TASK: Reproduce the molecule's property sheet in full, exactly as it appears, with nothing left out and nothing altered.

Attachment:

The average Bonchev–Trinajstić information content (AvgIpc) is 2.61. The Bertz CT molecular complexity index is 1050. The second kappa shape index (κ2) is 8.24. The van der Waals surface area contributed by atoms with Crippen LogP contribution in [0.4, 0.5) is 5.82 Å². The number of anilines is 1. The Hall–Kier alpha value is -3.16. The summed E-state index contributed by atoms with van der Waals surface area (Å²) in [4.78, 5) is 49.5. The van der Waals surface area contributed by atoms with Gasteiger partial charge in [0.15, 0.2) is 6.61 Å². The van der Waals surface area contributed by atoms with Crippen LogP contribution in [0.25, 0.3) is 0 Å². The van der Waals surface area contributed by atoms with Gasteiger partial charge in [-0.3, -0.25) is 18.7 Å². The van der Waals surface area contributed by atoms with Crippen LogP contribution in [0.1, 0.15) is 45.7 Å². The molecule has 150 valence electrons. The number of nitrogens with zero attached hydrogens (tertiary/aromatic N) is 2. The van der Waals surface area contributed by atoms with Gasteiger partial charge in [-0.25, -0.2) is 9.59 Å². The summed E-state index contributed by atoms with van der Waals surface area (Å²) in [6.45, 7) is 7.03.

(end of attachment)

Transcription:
The average Bonchev–Trinajstić information content (AvgIpc) is 2.61. The Bertz CT molecular complexity index is 1050. The second kappa shape index (κ2) is 8.24. The van der Waals surface area contributed by atoms with Crippen LogP contribution in [0.4, 0.5) is 5.82 Å². The number of anilines is 1. The Hall–Kier alpha value is -3.16. The summed E-state index contributed by atoms with van der Waals surface area (Å²) in [4.78, 5) is 49.5. The van der Waals surface area contributed by atoms with Gasteiger partial charge in [0.15, 0.2) is 6.61 Å². The van der Waals surface area contributed by atoms with Crippen LogP contribution in [0.25, 0.3) is 0 Å². The van der Waals surface area contributed by atoms with Gasteiger partial charge in [-0.3, -0.25) is 18.7 Å². The van der Waals surface area contributed by atoms with Crippen LogP contribution in [0.1, 0.15) is 45.7 Å². The molecule has 150 valence electrons. The number of nitrogens with zero attached hydrogens (tertiary/aromatic N) is 2. The van der Waals surface area contributed by atoms with Gasteiger partial charge in [-0.25, -0.2) is 9.59 Å². The summed E-state index contributed by atoms with van der Waals surface area (Å²) in [6.45, 7) is 7.03.